I do not go out to eat that much. The main reason is, eating a meal outside of my home, stresses me out. At home, I know where everything is. I know the format of how the food is going to be dispersed and served. I know where all the tools are. I know where everything goes. Having a level of certainty makes the whole process more relaxing.
Generally, knowing what to expect lessens the stress level.
Having a dispersion modeling analysis go through the review process can be stressful if you do not know what goes into the process, who the players are, or how it is conducted.
What is the Process?
In general, the dispersion modeling review process is pretty straightforward. There are usually just two parties involved: the applicant and the regulator.
The applicant has three items to take care of:
- Show what was done;
- Explain what was done; and
- Demonstrate compliance with the air quality standards based on what was done.
The regulator has three complementary items of their own:
- Confirm what was done by the applicant;
- Verify that explanations by applicant match with what the applicant did; and
- Determine if the demonstration of compliance is sufficient or not.
Having been on both sides of the equation, I am not sure which is more difficult, but one side can always make the other side more challenging if the roles are not strictly adhered to. If the applicant has done a thorough job and lays out all the information in a logical and organized fashion, the work and time of the regulator is substantially reduced.
What Are All The Parts?
The complexity of the dispersion modeling review is due to the many sources of data needed to make the demonstration of compliance. The data can be categorized into three areas:
Data From the Applicant:
- Emission source data;
- Emissions data; and
- Building data.
Data From the Regulatory Agencies
- Emissions inventory for offsite sources;
- Ambient monitoring data;
- Location of Class I areas; and
- Location of nonattainment areas.
Data from other governmental agencies
- Terrain data;
- Land cover data; and
- Meteorological data
All of these data need to be collected, compiled, analyzed, and manipulated into the appropriate input files for AERMOD, AERMAP, AERMET, AERSURFACE, AERMINUTE, and BPIPRM. It is a lot of different pieces going into a lot of other different pieces. In the end, the applicant has a complete air quality analysis (AQA) to ready to submit.
The AQA Audit
The audit of an AQA can be broken down into four distinct sections.
Data Consistency Check
Much of the same data appears in input file after input file. These data should be identical from file to file. For example, source location and exit parameters appear not only in multiple AERMOD input files, but will also appear in BPIPPRM and AERMAP input files, too.
The representation of the meteorological input will appear in multiple AERMOD input files. All representations should be the identical.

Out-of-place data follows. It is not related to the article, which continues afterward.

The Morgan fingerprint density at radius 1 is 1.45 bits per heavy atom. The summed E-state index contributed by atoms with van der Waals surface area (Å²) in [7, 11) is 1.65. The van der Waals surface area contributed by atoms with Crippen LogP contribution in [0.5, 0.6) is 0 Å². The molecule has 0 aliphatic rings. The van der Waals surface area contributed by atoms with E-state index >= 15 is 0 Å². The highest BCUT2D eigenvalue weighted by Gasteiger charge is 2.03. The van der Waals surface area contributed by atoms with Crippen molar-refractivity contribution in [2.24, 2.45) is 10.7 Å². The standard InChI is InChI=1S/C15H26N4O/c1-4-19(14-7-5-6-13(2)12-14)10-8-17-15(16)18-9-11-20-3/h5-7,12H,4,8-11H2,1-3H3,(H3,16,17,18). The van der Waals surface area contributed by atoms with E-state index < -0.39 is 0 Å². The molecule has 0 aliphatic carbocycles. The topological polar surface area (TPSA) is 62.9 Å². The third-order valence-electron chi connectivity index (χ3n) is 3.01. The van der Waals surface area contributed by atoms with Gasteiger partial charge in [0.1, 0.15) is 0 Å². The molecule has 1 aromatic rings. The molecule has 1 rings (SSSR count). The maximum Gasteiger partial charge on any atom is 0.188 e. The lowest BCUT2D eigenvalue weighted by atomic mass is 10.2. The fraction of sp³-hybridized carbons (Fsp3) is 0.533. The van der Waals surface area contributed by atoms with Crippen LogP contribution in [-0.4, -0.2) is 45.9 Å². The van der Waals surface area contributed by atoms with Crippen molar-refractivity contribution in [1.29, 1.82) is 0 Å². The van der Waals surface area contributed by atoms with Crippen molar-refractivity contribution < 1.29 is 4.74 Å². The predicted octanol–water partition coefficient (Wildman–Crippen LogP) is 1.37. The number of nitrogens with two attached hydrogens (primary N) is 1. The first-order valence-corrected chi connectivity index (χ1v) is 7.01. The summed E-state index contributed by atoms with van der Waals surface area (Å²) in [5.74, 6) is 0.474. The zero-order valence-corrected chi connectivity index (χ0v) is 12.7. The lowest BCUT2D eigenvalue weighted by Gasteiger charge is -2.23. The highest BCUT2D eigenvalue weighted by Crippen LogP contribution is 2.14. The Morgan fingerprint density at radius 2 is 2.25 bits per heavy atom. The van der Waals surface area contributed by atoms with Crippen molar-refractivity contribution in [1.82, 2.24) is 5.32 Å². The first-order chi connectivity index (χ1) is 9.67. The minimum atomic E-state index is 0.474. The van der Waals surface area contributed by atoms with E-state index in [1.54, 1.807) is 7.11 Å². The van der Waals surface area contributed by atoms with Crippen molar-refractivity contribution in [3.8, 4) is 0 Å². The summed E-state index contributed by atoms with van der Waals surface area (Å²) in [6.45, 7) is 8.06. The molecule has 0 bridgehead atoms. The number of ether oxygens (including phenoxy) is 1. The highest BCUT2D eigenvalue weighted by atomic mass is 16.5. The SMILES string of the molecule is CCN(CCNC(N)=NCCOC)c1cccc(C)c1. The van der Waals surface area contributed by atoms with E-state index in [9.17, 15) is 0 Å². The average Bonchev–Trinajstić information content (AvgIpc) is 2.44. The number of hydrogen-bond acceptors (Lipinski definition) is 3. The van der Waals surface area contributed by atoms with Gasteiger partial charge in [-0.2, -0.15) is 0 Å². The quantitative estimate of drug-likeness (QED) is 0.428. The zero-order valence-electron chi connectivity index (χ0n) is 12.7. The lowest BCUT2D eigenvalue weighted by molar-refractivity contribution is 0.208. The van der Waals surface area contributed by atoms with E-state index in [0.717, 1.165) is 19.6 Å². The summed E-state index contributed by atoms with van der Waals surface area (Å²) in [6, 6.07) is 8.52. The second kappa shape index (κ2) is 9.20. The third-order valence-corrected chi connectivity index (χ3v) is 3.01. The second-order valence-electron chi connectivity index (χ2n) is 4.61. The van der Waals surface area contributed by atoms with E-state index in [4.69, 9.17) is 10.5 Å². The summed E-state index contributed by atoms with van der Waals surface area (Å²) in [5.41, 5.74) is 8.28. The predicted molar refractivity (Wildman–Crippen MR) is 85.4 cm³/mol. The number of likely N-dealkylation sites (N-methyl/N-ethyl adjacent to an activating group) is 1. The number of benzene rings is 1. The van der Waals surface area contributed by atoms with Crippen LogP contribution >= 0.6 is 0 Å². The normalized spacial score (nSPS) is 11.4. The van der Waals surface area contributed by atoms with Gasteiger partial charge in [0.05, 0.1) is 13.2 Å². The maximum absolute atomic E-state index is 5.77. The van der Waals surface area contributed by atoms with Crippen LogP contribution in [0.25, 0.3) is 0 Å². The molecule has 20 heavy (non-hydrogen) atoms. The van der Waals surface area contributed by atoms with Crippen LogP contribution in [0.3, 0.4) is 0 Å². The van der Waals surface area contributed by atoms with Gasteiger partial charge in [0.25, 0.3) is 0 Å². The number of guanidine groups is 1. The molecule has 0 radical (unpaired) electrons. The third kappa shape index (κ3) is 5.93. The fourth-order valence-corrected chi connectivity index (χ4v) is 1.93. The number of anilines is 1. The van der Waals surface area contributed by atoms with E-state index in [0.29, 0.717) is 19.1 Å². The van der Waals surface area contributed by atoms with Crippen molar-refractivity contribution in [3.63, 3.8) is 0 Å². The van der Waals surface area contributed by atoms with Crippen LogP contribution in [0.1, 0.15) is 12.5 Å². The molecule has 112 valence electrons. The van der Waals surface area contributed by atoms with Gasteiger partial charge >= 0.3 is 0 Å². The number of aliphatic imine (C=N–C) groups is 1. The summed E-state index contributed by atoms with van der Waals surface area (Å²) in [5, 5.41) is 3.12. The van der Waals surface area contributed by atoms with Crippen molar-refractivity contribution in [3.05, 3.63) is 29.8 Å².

One item that is nearly always overlooked is the consistency of the time period of the meteorological observations (from the NWS) with the time period of the meteorological surface characteristics. If the year of the land cover data used for the surface characteristics was 1992, then the meteorological inputs may not be representative.
Data Accuracy Check
If the site under review is a greenfield site, there may not be much to check for accuracy. For an existing site, stack and building heights can be checked by measuring shadows. It is not easy, but it can be done. If the stack diameters are big enough and the aerial imagery is of high resolution, the diameters can be measured. Remember, you are not going to get an exact measurement, but if a height or diameter is significantly off, it will be noticed.
Receptors can be checked for accuracy, too. They are where they are, but is the elevation for that location correct. If an incorrect horizontal datum or datum transformation was used to convert coordinates, the locations can be off from 30-40 meters to over 200 meters. Depending on the project, that could be a show stopper.
All of the data, files, and other documentation used needs to match what is described in the AQA report. This can be one of the most tedious and time consuming part of the audit. When I mentioned how one side of the audit equation can either make things easier or more difficult for the other side, this is what I was referring to. If the information is presented in an orderly, logical, and readable fashion, the audit goes smoothly, quickly, and thoroughly.
The purpose of the report is to summarize, document, and explain. However, it must contain or refer to everything used in the analysis.
Demonstration Made or Not
Though it is a part of the AQA report, making the case that ALL standards and guidelines will not be violated is a separate and apart from the presentation of all the data and information used in the analysis. Most AQA reports that I have reviewed over the year stated THAT the demonstration was made. As a regulator, I am looking at HOW the demonstration was made. The role of the regulator is to decide whether the HOW is sufficient and then document their decision for the public record.
A dispersion modeling analysis has a lot of moving parts coming from several data sources. Also, multiple parties are involved in the audit process, and the smoothness of the process is contingent on the parties working cooperatively. If not, the audit process can drag on.
Regardless of how it is done, compiling an AQA or auditing an AQA and supporting documentation, it comes down to the quality and the clarity of the data. If the data are not reliable or available, then the whole audit process gets bogged down and opens one or both parties to potential liability due to lack of clarity.
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